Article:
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STATE JOURNATi, MONDAY "EVENING, JANUARY 6, 1896.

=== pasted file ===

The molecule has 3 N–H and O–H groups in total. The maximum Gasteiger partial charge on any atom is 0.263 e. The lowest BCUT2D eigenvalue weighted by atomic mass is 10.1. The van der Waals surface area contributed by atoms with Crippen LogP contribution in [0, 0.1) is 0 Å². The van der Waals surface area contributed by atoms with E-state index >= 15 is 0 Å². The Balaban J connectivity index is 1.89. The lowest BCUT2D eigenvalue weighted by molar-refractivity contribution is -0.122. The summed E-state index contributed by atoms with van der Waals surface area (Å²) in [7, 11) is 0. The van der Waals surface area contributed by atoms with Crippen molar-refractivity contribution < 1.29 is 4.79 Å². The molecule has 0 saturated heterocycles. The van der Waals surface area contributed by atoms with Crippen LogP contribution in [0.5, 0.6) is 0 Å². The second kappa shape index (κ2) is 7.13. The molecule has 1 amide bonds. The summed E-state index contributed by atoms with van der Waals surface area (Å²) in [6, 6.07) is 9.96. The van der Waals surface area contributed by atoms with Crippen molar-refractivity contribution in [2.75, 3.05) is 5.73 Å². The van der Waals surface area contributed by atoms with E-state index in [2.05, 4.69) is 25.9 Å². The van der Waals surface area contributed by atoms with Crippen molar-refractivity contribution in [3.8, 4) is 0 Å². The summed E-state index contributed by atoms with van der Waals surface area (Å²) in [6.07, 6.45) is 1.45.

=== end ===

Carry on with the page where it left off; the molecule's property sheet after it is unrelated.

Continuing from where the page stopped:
f HE SHOT OUT THE LIGHTS. Tiger Bill's Awful Raid on Wichita, Kansas. GUTTERS RON WITH" BEER-HOT BLOOD The Qnanlrcll Bnid Jfot m Marker to the Havoc Made by the Long Hnircd Terror of Wichita. The happiest man that ever left To peka was Tiger Bill, terror of Wichita, assistant attorney general of the great Jtate of Kansas to assist in enforcing the law. Tiger Bill won his battle in Topeka. A delegation of prominent citizens had waited on the governor and demanded that Tiger Bill should be squelched and . that poor old Wichita be allowed to re sume its peaceful existence in an atmos phere redolent with the fumes of old bourbon. But Tiger Bill had triumphed and his sombrero was perched far back on the crown of his massive head as he walked down Kansas avenue toward the . depot. f Tiger Bill was to have his way. The reins were to be loosened and he was to be allowed full sway. He was commis sioned commander in chief and the out laws at Wichita were to bo suppressed. He had promised the governor that he would pursue them to their caves on the banks of the Arkansas and drag them back to justice, and the governor had given his sanction. What a moment for Tiger Bill How his great heart beat as he realized his awful prominence. Another thing that made Tiger Bill happy was the thought of how the news of his victory would be Jreceiveu at Wichita, iaiurmation naa reached him through a trusty follower that Marsh Murdock, Harry Gordon, Otto Eckstein and other cf the outlaws had called a meeting to jollify over the defeat of Tiger Bill in 'topeka. Pabst and Ferd Heim and the other brewers had telegraphed their congratulations and ordered their Wichita representa tives to place free beer on every sireet corner, and all because Tiger Bill bad been suppressed. How he gloated over the dream dis pelled! How he chuckled to him aelf as he stopped to buy a new pair of six-suooters and an extra etinftlr of smmnnttinnl c wonM reach home while the celebration was in progress . Tiger Bill's trip home was uneventful. He rode most of the way on the platform because he was afraid if he staid inside .his pent up feelings might seek release and cause him to make himself ridicu loua When the train rolled up to the form darkness had enwrapped the Tiger Bill sprang to the ground, could conta.n himself no longer, haopiness must find expression. plat citv. He His and drawing hi3 new six shooters from his boot legs, he gave that terrible yell fwhich only Tiger Bill could give, and pop, pop went his revolvers. The bartender in the big hotel near the depot fell down two flights of stairs, three Douglas avenue saloon keepers who were looking after the details t ' the festivities swooned in their tracks, i rsh Murkock fell over a beer barrel and hundreds of other prominent citizens rushed pell raell up the principal street, buttons bursting in every direction, for they all knew Tiger Bill had arrived. ! Consternation 1 No one ever heard of any thing like it. The town was in an uproar in an instant. Swift couriers flew from house to house whispering the terrible news: "Tiger Bill has returned." A few citizensslow to appreciate the cause of the confusion left their drinks un touched aud went out to inquire the cause of the trouble only to join the mad throng when the terrible truth had been revealed to them. Tiger Bill started up Douglas ave nue. A white light with a globe on which was painted the words, "Cowboy's Retreat," huug over the sidewalk. The click of his six shooter was heard and in a octuuu wuo giuut w h a BuaiLereu lnio a thousand pieces by a bullet from the weapon. Ou he walked and the crowa Daw Dolors Dim. Another light went out as Tiger Bill passed and still the terror increased. Marsh Murdock had gained his office and he ventured to put his head out of the window. Whaug! went Tiger Bill's revolver and the head withdrew with the tip of a handsome side whisker gone. The streets ran with beer, but Tiger Bill waded bravely through the stream making bis presence known by the gleam of his six shooters as he brandished them over his head. The town was his. No more festivities, no more celebration -that night. It was all a hoax the story of Ti ger Bill's downfall. Two or three of Bill's trusty followers who hud taken refuge in cellars at the first news of his defeat crept out and followed in the wake of their bra ve leader. t.t was the work of a moment to breat open a hardware store and secure a supply of axes. Head after head of the beer barrels were broken and the gutters ran brim full of the foaming liquor. It was then that the entire populace sent up a terrible cry of despair that could be heard for miles around. But it was no use. The beer was gone gone. The business houses were closed, but there was no sleep that nigh". A few crowds of frightened men gathered on back streets and whispered together iboiu what had happened. They talked about the victory won by Tiger Bill at Topeka. They said that the time had como whon they must face the inevit Awarded Highest Honors World's Fair, CREAM BAKING MOST PERFECT MADE. A pure Grape Cream of Tartar Powder. Free from Ammonia, Alum or any other adulterant, 40 YEARS THE STANDARD. JjRt- able, when they must give up all they hold dear and see it trampled uuder the feet of the law as administered by Tiger Bill. It was late when they went home, but that night In half the houses men paced the floor restlessly bemoaning their sad fate. Before sunrise 200 saloon-keepers were well on their way to the Indian Terri tory, BANKEUS TO ASSEMBLE To Secure the runllhmant of Bank Swindler Klwood. G. S. Elwood, the now notorious bank crook, who has been swindling Kansas, Colorado and Oklahoma banks on bogus drafts, has again escaped. Klwood was under arrest in Oklahoma, but Governor Rentfrow at first refused to allow him to be brought back to Kan sas on a requisition from Governor Mor rill, fearing he said that he would not be properly punished. A few days ago Mr. M. B. Tomblin of Goodiand, one of Kl wood's victims, went to Oklahoma armed with a letter from Governor Morrill assuring Governor Rentfrow that Elwood would be prosecu ted to the fullest extent of the law if brought back here. Governor Rentfrow then honored the requisition, and Mr Tomblin and an of ficer went to the district where Klwood was supposed to be confined in jail. They learned however that the sheriff had on the crder of the district judge allowed the prisoner to be taken out of jail in charge of a dopnty to whom he had offered $ 100 if he could bo taken up to his home in Grant county to transact some business. Whon he was once out of jail and learned that the requisition had been honored, he escaped from the deputy on a fast horse which it is said he had, in waiting over two weeks. Mr. Tomblin came back to Kansas much disappointed, but has called a meeting of the bankers who have been victimized by Elwood. These bankers will hold -a meeting at the Throop in To peka Wednesday of this week to make arrangements to capture Elwood once more, and punish him to the extent of the law. Mr, Tomblin says he finds bankers in almost every town he visits, who have been victimized by Elwood. Royse, Elwood' partner, was on Satur day sentenced to three years in the peni tentiary at Enid. ENTITLED TO THE GRACE. Judge Guy Decides that the Maker of a Nolo is 1'iotecteil Tliree Days. Justice Guy has held that in ths mat ter of bringing suit to collect a note the maker of the note is protected for the three days of grace allowed by law. On December 8th Attorney Schook began proceedings in his court to get payment of a note that was due Decem ber 5th. 189 J. The statute of limitation being five years the question arose whether the limit expired with the 5th, in 1893, or whether the limitation was counted from the expiration of the three days of grace, I Judge Guy held that suit could uot ! have been brought before the fourth day after the, note was due and not later than five years from that date. WILL CELEBRATE IT. The X.ocal Suffragists Will Celebrate Susan Anthonys TOtll Birthday. On February 14 Miss Susan B. An thony will be 76 years of age and the suffrage women of Topeka are going to celebrate the event by giving an enter tainment at Hamilton hall very much like the one that was given on the occa sion of Elizabeth Cad'y Stanton's birth day. The proceeds will be usei to further the cause of suffrage in Kansas. Miss Anthony is at her home in Rochester and is in very good health. "S. 1." WHISKY FLASKS. Pennsylvania Battle Works Will Furnish Them for South Carolina. Anderson, Ind., Jan. 6. The Pennsyl vania Bottle works of this city have closed a contract for whisky flasks with the state of South Carolina. The bottles are half pints and pints, and are extra fine. All axe stamped " 'S. D.,' State Dis pensary. OLD GLOBY AS A GUARD. American Company to Hans the Flag Over Its Machines in Cuba. Richmond, Va., Jan. 0. The Bousack Machine company has written to the factories in Cuba operating their cigar ette machines to place a United States flag over every machine, with a card at tached stating that the machine ig the property of the Bou3apks, of Virginia, U. S. A., and that any damage done to it will have to be paid for. SIXTY NEW LIGHTS. Topekans Have Cause For Rrjolclng Ovar Proposed Improvements City Engineer Barnes is working on the specifications for the improvements in the city electric light plant. They will probably be submitted to the council at the meeting this evening. The specifications will call for sixty new lights and about ten miles of new wire, three dynamos and the necessary fixtures. The question of where the sixty new lamps are to be located will be decided by the committee on lights which will make a canvass early next week for the purpose of determining lo cations. Martin and Dennis' addition will probably get more of the lights than any other part of the city as that addi tion is now poorly lighted, but no part of the city will be slighted. OPENS A PUBLIC LIBRARY. Leavenworth Sow to Have an Insti tution of That Kind. Leavenworth, Jan. 6. The work of the Library association is being rapidlr pnshed forward and is now in such shape that the directors confidently ex pect to have the new public library opened by the middle of the present month. As the amount of money on hand is not large the committee thought it best to select these first purchases largely from the latest books of the most prom inent and popular authors of the day. Some of the standard works have been ordered, but the committee hopes that most of the books of this class will be donated by the citizens of Leavenworth. Several donations of books have al ready been made. The Whittier club has made a valuable donation of 146 new books, most of them the works of the best American authors, AMONG THE RAILROADMEN About Abs Baker the Brave Engineer of tbe "News" Special. NOTES ABOUT KANSAS RAILROADS. Gassipnnd Personal Items About Em ployes and Officials of the Kansas Uacs Railroad men In every department in Kan sas are requested to furnish Items to this col umn. Matters of news, stories, accidents, an ecdotes and communications of all kinds will receive attention, mid be given place it suit able. The name of the writer should be at tached. It will not be published unless desired Address Kallroad Reporter, State Journal. Engineer Abe Baker of the Denver & Rio Grande railway, or as he was famil iarly known "On Time Baker," who was killed in the disastrous wreck of the Denver News special at Malta, Col., on New Year's day, was one of the most highly respected and trusted employes of that system, and since his death many incidents of heroism, illustrating his m-tny qualities of excellence have been recalled. Perhaps the mo3t famous run ever made by Baker was in June, 1883, from Pueblo to Leadville on a narrow giyige rockaway engine No. 153. This was be fore the broad gauge rail was laid and the curves in the road were much more frequent and sharp. The distance was 159 miles and the run was made in 3 hours and 37 minutes. The accident that gave rise to the run, which was then the fastest ever made in Colorado, was the threatened failure of the Carbonate bank in Leadville. A run was threatened and in order to save the bank several thous and dollars of gold coin was taken by this train from Pueblo and piled in front of the window of the bank. The failure was avoided aud the famous run went duwa as a factor in the early history of the state. LOCAL NOTES. Items and Personals From the Depart ments of the General Offices, John Tasker and Frank Sheldon, of the passenger department of the Santa Fe. spent Sunday in Kansas City. Solomon Wilder of tho record room of the car service department of the Santa Fe, is confined to his home by illness. Dr. Egleston, of the Santa Fe dispen sary in this city, is in temporary charge of the Santa Fe hospital at Oitawa dur ing the illuess of Dr. Wright, the phy sician in charge. E. Copland, general agent of the Santa Fo at El Paso, Tex., stopped eff on his way hom3 from Chicago Saturday after noon, to visit with assistant general pas senger and ticket agent W. J. Black. The estimated gros3 earnings of the entire Bock Island system for December were $1,277,843, an increase of $70,032 compared with those of December, 1894. The net earnings of the entire Santa Fe system for the month of November were' $1,124,106, a decrease of f 239.12J compared to those of November, 1894. Net earnings of the system proper, ex clusive of operated lines, were $840,474, a decrease of $198,332. The St. Louis & San Francisco decreased $19,572. The Atlantic& Pacific decreased $21,215. Net earnings of the entire system for the five months endiug November 3-, 1895, were $4,147,821.1, a decrease of $667,525 com pared with the corresponding period of the previous year. KOIKDHOBSE AND TRACK. Personals and Notes Ainongr the Em ployes of the AXeehanioal and Traiu De partments. A Santa Fe Fireman Charles Bushnell is laving off on account of' illuess. Fireman Roirer Williams of the Santa Fe is laying off for a few days. Santa Fe Fireman E O. Whitcomb is confined to his home by illness. Fireman Charles Gillmore of the San ta Fe switch engine is taking a short lay off. Extra Freight Conductor Charles Cof fin of the Santa Fe is now running as brakeman out of Tooeka on trains 119 and 120. Santa Fe switch engines 183 and 222 were today sent to the Santa Fe shops at Ft. Madison, la., where they will be overhauled and repaired. NICKEBSOX ITEMS. Personals and Note Amine tbe Employes of the Santa Fe at that Point. From the State Journal's Nickerson Reporter. G. W. McQaiddy is visiting friends and relatives in Newton. Machinist John B. New, of the Santa Fo shops at Nickerson, has returned from his visit to Springfield, Mo. Santa Fe Engineer J. G. Miller, of Newton, accompanied by his wife, has returned from a visit to Leavenworth. Santa Fe Engineer A. P. Qiilby. running on the Great Bend branch, is laying off. Engineer John Mullins is doing duty iu his place. Boilermaker Jos. Sharon, of Nicker son, has returned from bis trip to Lis Vegas, N. M. Engine 418 is out of the Nickerson shop, in command of Engineer Delano and Fireman Reynolds. Brakeman Louis Drake, who had his fingers mashed at Larn ed about two weeks ago, had the third and fourth fingers amputated at the first joint on Monday last OVER THE LINES. Interesting; Items From the I fT-rent De partments of the Railroads. Rock Inland Engineer Straub of Kan sas City has been transferred to a run on the Horton division. Rufe McCormick, formerly a Rock Island fireman running out of Horton, is now employed as engineer on the Chi cago & Alton railroad. Sauta Fe Brakeman A. L. Hoover, who has been running out of Wellington for some time past, will take a run out of Chan ate. It is estimated that the loss sustained by the M. K. & T. road by reason of the recent heavy floods on the Sedalia and Sc. Louis divisions alone cost the company $200,000. Freight Brakeman Art Spellman of the M. K. & T. at Parsons has been promoted to the position of freight conductor. Agent Monroe of the Santa Fe at Florence, was presented with a hand some ring by the railroad boys in the Florence yards as a New Year's present. Santa Fe brakeman Carl Davignon, running out of Nickerson, was recently married to Miss Laura Price of Flor ence. Santa Fe engineer C. D. Lock wood of Arkansas City, running on the southern division of the road, who was recently suspended on account of a misunder standing, has been reinstated, Warren Davis, for some time past night foreman of the Santa Fe round house at Arkansas City, has been pro moted to the position of general foreman of the roundhouse at Purcell. Edward Miesner, for the past two years night ticket agent for the Santa Fe at Florence, has resigned his position and removed to Denver. Col. A, A. Otis of Kinsley has been appointed to succeed him. Engineer Eugene Nodd of the Santa Fe residing in Newton, is seriously ill with heart disease, and but little hope is entertained for his recovery. Mr. Nodd is one of the veteran engineers of the Santa Fe, and is well known throughout the state, FATAL, ACCIDENT AT STRONG CITY. George Lambert of Emporia Falls Under a Train and is Crushed to Dead. From the Emporia Gazette. George W, Lambert, a brakeman on the middle division of the Santa Fe run ning out of Emporia, met with an acci dentlast night which cost him his life. His right leg was mashed between the knee and ankle and his right arm was mashed between the elbow and hand. The acci dent occurred while he was switching some cars from his train at Strong City, He was pulling the draw pin from be tween two freight cars when he caught his foot in a split switch that con nects the main line and the side track that runs to the roundhouse at StroDg City, and was thrown on his face, and be fore the signals could be given or the other brakeman could come to his assist ance the moving train passed over his right side. He was brought to this city on a special train sent from here. He ar rived here about 8:30, and was met by the company's physician, Dr. Jacobs. He was at onca taken to the home of Iko Lambert, his brother, where he died about midnight. Mr. Lambert was twenty-five years old. He leaves a wife and one child. Mr. Lambert had only been on the railroad a few months. Correspondents Wanted. The State Journal desires corres pondents for its railroad department at all division points, similar to the one at Nickerson. Suitable arrangements will be made with the right person at Emporia, Newtou, Arkansas City, Dodge City, La Junta, Horton and other towns where there is a considerable railroad popula tion. WILLIE COLLIER MIFFED. He S.iys He and His Wife Will Leave "Lit tle Christopher." Boston, Jan. 6. Willie Collier and his wife, Louis Allen, have decided to leave the "Little Christopher" company. Col lier said last night that his engagement would end at the close of the Boston sea son, January 11. As to his future movements he would probably accept an offer to take the lead ing role in a "Gentleman Joe" company, and next season would be with Rich and Harris. It is hinted that the cause of all the trouble arose during the Schenectady en gagement, when Mr, Collier, while on the stage, called for some eggs. Two students in the audiedfee 'tossed three to him, and two fell on the stage. He de clared he and his wife had been insulted, and in the third act she declined to ap pear. HE LAS RED HIS WIFE. Total Depravity In tbe Case of II. A. Bstt maa, the Hutchinson Wife Heater. Hutchinson, Jan. 6. There was a case in the district court this morning which was calculated to upset the orthodoxy of those who refuse to believe in total de pravity. It was the case of Mrs. Louia Batt man against her husband, U. A. Baltman (or divorce. Battman is now fn jail, having been brought to the city several months ago and lodged in jail to serve out a sentence for fine and costs of suit upon the charge of beating his wife. In court Mrs. Batlman and her daugh ter testified that at one time Battman stripped all the clothing from his wife and beat her with whips of mulberry bushes until tbe blood flowed from her wounds, and then he beat and kicked her unmercifully and choked her into insensibility. Judge Martin granted the divorce. Battman was taken back to jail to com plete his term in prison. FT. SCOTT PAPER CO. SUED Sixteen Employes File Attachment Suits For Their Salaries. Fort Scott, Kan., Jan. 6. The Fort Scott Paper company, which closed down its mill New Year's morning, ow ing, as it was reported, to a scarcity of raw material, is seemingly in a very em barrassed condition. When the mill closed down a number of employees were thrown out of work, bat worse, they were not paid the back wages due them. After careful consideration sixteen of the men decided to try and collect their money. J. I. Sheppard, as their attorn ey, has filed in Justice Coryell's cour', sixteen suits against the company. Attachment proceedings were brought on each case, " all of which are set for trial Thurso" y, January 9;h. One Staying Suitor Killed by Another. Charles Carr for the past eight years has courted Mary Clements at Colum bus, Ohio. Recently George Ross has paid her attentions. All parties are colored. The other night Carr had es corted her home. Ross went to the house about midnight and asked ad mittance. He was refused, and then broke In the door. A fight ensued until both were exhausted, and they took seats on opposite sides of the room. Each was afraid to sleep, and neither would leave the room. Mary left them thus when she went to her work at 4 o'clock in the morning. About 6 o'clock Ross vegaa to nod, and his head sank upon his breast. He was asleep. Then Carr struck him over the head with a chair repeatedly. An hour later the police found Ross dead. Carr was ar rested. He says Ross threatened thai when daylight came he would end the watch by murdering Carr. The woman was arrested and confirmed Carr's story of the threat. Not Vain. "How vain you are, Effle? Looking at yourself in the glass." "Vain. Aunt Emma! Me vain? Why, I don't think myself half as good look ing as I really am." Punch. VINCENT A STRONG MAN Among the Populists for Their Party Nomination. THE 0FFIC3 SEEKS THE MAM. Mr. Vincent Says He Doesn't Want toe domination Other Kansas Politi cal News. Ex-Railroad Commissioner W. . Vin cent of Clay Center seems to be the most prominent candidate for the Populist nomination for governor at this time, if he may be considered a candidate. In the Populist state convention at Wichita in 1892, Mr, Vincent was almost .nominated for goveraor instead of L . Lewelliug. On the second ballot Mr. Vincent just lacked six votes of the nomination aod his friends were confident that a personal appeal would give the Clay Center man the nomination on the next ballot. They went to Mr. Vincent about the matter and ho said he didn't want to be the candidate, but if it came to him without any special effort he would con sider it his duty to accept. He then positively refused to allow his friends to make any extra efforts in his behalf. The result of this conference was his friends went to Lesvelling-, who was nominated. Mr. Vincent still says he does not want to be governor and would much prefer to run for congress against W. H. Calder head in tho Fifth district. If his friends succeed in persuading him to be a candidate for governor he will go into the state convention with the solid support of the Fifth district. Since he retired from the office of railroad commissioner Mr. Vincent has been looking after his hardware store at Clay Center and attending to the mauage ment of his paper the Clay Center Dis patch, THEY STAND BY BIRD. A Labor Org-anizitioa at Kansas City C;m. a to 111ft Support. State Labor Commissioner Win, G, Bird was favored with some highly com plimentary resolutions by the Kansas City, Kansas, Trades Assembly yesterday afternoon. This labor organization not only re solved favorably toCommissioner Bird but passed a special resolution commending Judge Hazen of Topeka, which reads as follows: Resolved, That the respect and thanks of this organization are uue Judge Z. T. Hazen of the district court of Shawnee county for according a trial to the present labor commissioner according to the course of the law of the land, without respect or care for politics or persons high in otnce clarmoring lor his con viction. After commending Commissioner Bird for his efforts in behalf of organized labor and endorsing hi6 administration, the Trades Assembly goes alter At torney General Dawes with the following resolution: Be it further Resolved: That we con demn . the undignitied conduct of the attorney general and his uufair actions iu grossly misrepresenting this body by publishing iu the press a letter purport ing to come from a prominent man say ing this body was to take steps to ex peil Commissioner Wm. 6. Bird and then refusing to divulge the authority or the name of the author of the libelous letter. FHIL. CAMPBELL'S AMBITION. lie Wants to ba .;i lGlcjraie to tile Na tional Convention. Phil. P. Campbell, of Pittsburg, was in Topeka a short time Saturday and while here admitted to a State Journal re porter that he would like to be a dele gate tb the Republican National conven tion at St. Louia from the Third district. Mr. Campbell said the Leland aud anti Lelaud disagreement has not yet got fairly started in the Third district, but that the fellows down there have already made up their minds that they are against a reuomination of some of the present state house crowd. Ho Says State Auditor George E Cole can count on the united support of 11 the Republicans in his dis trict as they believe he has made as good a state officer as Kansas ever had. He said: "Governor Morrill talks about being able to very materially change the sentiment with an additional 100 jobs, worth $1,000 a year, but I want to say the governor makes a fatal mis take when he puts that kind of an esti mate on the men who are opposed to his nomination; if the governor had a thous and $100,000 jobs he could not change some of the men I know who are against him." SNAP SHOTS AT HOME NEWS. lo SvK K gali Morrill: Oh. don't you remember your party will bolt. The party vou've done up so brown. It rnakoa little difference if you've lost your holt The Kepubs don't want to go down. The city council meets tonight. All the lodges are installing their of ficers this month. Spring weather in January is always followed by a blizzard. The registration books for next spring's election were opened today. Mr. C. J. Prescott ha3 been elected a member of the Saturday Night club. Topeka's theater going population has dwindled away like that of a boom town. Yesterday was a splendid Sunday aud people took advantage of it to go buggy riding. Major T. J. Anderson was once a mem ber of Topeka's volunteer fire depart ment. The state board of pardons will con vene tomorrow for its regular quarterly session . All the people who knew it and a good many who didn't were whistling '-Ben Bolt" yesterday. Mr. and Mrs. W. J. Cronio are the happy parents of a son which arrived Saturday evening. City Engineer Barnes is preparing a map showing the distribution of street lights in Torjeka. Topeka lodge No. 38, Knights of Pyth ias, installed its officers Saturday even ing with a big celebration. In the moment of victory Tiger Bill was forced to submit to the humiliation of being sued for room rent. Wherever there was ice yesterday there were also skaters. Soldier creek and the river swarmed with them. The Improved Stock Breeders' asso At Cost For Cash FOR ONE BEGINNING TODAY We will offer Every Garment in our Clothing De partment at COST for CASH. Don't Miss This Chance To Clothe Yourself at Cost for Cash. All Onr Men's Overcoats, Mi (H t All Our Men's Ulsters, All Our Men's Suits, All Our Boys' Clothing, J Also Boys' and Men's CAPS VVTE will not carry over a single piece of Winter v Clothing into next season. If you will come and look you will realize that we are offering goods good, reliable goods for less than any house in Topeka. YOUR MONEY BACK IF YOU WANT IT. ft. CLEMENTS, Snecessor to Clements & Chaffee. ; KANSAS AVENUE 631 ciation of Kansas will meet at the Na tional tomorrow afternoon at 2 o'clock. George Wilkshire was intoxicated yes terday and confessed it to Judge Ferry in police court this morning. He was fined $.7. The State Temperance union confer ence will be held at the headquarters of the union in the Real Estate building to morrow. A. O. TJ. W. lodge. No. 188, hold its annual public installation and ball at its hall over 704 Kansas avenue last night. It was a very pleasant affair. The local suffrage association has sent $5 to the national association to be ap plied to tbe fund for organizing for suf frage work in Oklahoma. J. B. Furry, justice of the peace, read a paper on "Criminology" or the relation of hypnotism to crime, before the last meeting of the Saturday Night club. A good many Topeka people did not appreciate "Trilby" because they have been compelled to see all the bad bur lesques on it before seeing the play. Ex-Lieutenant Governor A. P. Riddle, editor of the Minneapolis Messenger, is announced as a candidate for delegate at large to the Republican national conven tion. A paper on "Our Wheat From the Standpoint of a Miller and Shipper," will be read by P. G. Noel before the state agricultural meeting Thursday after coon. J. B. Debberker and Wm. Patterson wero arrested by the police Saturday night charged with bad whisky. They put up $10 each for their appearance and forfeited it Howel Jones is to read a paper on the "Imoortance of a Deep Water Harbor on the Gulf of Mexico," before the meeting of the state board of agriculture, Wed nesday evening. Not a musical instrument was played on the stage during the performance of "Trilby." The instruments were dum mies and the orchestra did the playing behind the scenes. The Cooper college quartette from Cooner Memorial college, Sterling, gave an entertainment at the asylum Saturday afternoon, and at the Cumberland Pres byterian church at night. The programmes at the opera house Saturday night were all gone before the house was half seated. It might be add ed, as usual. One night not long ago one of tho ushers tried to sell pro grammes. Governor Morrill has commuted the sentence of John Plyman who is serving a twelve year sentence in the peniten tiary. Under the commutation he will be let out in March. He was sent up from Wyandotte county. The Kansas Swine Breeders' associa tion convenes in sixth annual session at the National hotel this afternoon. R. S. Cook of Wichita is president and O. P. Updegruff is secretary of the associa tion. Elder D. D. Boyle began bis series of meetings yesterday morning at the First Christian church, there will be preach ing every night during the week at 7:30 o'clock, with a service of song under the direction of Prof. Dawdy. Ad effort is to be made to secure the pardon of E. D. Moseiy, who is under WEEK ! Jll kMdI For Cash AT COST FOR CASH. MAIL ORDERS PROMPTLY FILLED. 631 death sentence in the penitentiary, charged with poisoning Mrs. Elizabeth Krueger in 1SS3. The case will be pre sented to the board of pardons "this week. NOBTIl TOPEKA. Items of Interest From the North Side or the River. This will be a week of prayer at the Second Presbyterian church. A leap year party will be given by North side young ladies, January 24. Miss Mamie Baird returned today to St. Xavier's academy, Chicago, after spending the holiday vacation at her home. Miss Jessie Aultz, of Lansing, Kansas, returned to her home yesterday, after visiting Mrs. Ada Mosier and Mrs. W. T. Brown. J. H. Heller, 1002 N. Kansas avenue, grocery and meat market. Good treat ment and tine meats and gr ceries; you can ao better here than elsewhere. The Magnet Restaurant and Short Or der house, A. J. Prudfit, 850 N. Kansas ave. Wholesale fruits and confectionery. Geo. J. Graves & Sons, 115 and 117 West Laurent street, North Topeka, for buggy tops, cushions, wagons, and bug gies built to order. Bell 'phone 338. Robert McMasters spent yesterday at home, and left in the evening for Chi cago to rejoin tho engineers' corps of the Santa Fe to which ho is attached. David James has taken a position in the engineering department of the Santa Fe, and will leave tomorrow 10 begin bis work. He will be on the western division. To Pardon Amos Brabakcr. Miss Alice Brubaker, who is circulat ing a petition asking for pardon for her brother Amos, who has just been taken to the penitentiary under conviction of stealing hogs, will present it to the board of pardons Tuesday. She has now over 9J0 signatures. Brubaker was sent to the penitentiary for two years. Miss Mary Chase has resumed her studies at the convent of the Sacred Heart in St, Joe. Mrs. Chase will also spend the winter in St. Joe. We handle any kind of soft or hard coal you may want at the lowest market price. The Topekh Coal Co., 534 Kansas avenue, up strairs. Manufactures all styles of Shirts, Night Shirts and La dies' Shirt Waist3 to order. Satisfaction guaranteed. II. L. Shumaker, Mgr. 625 Jackson St. 'Phone 153 J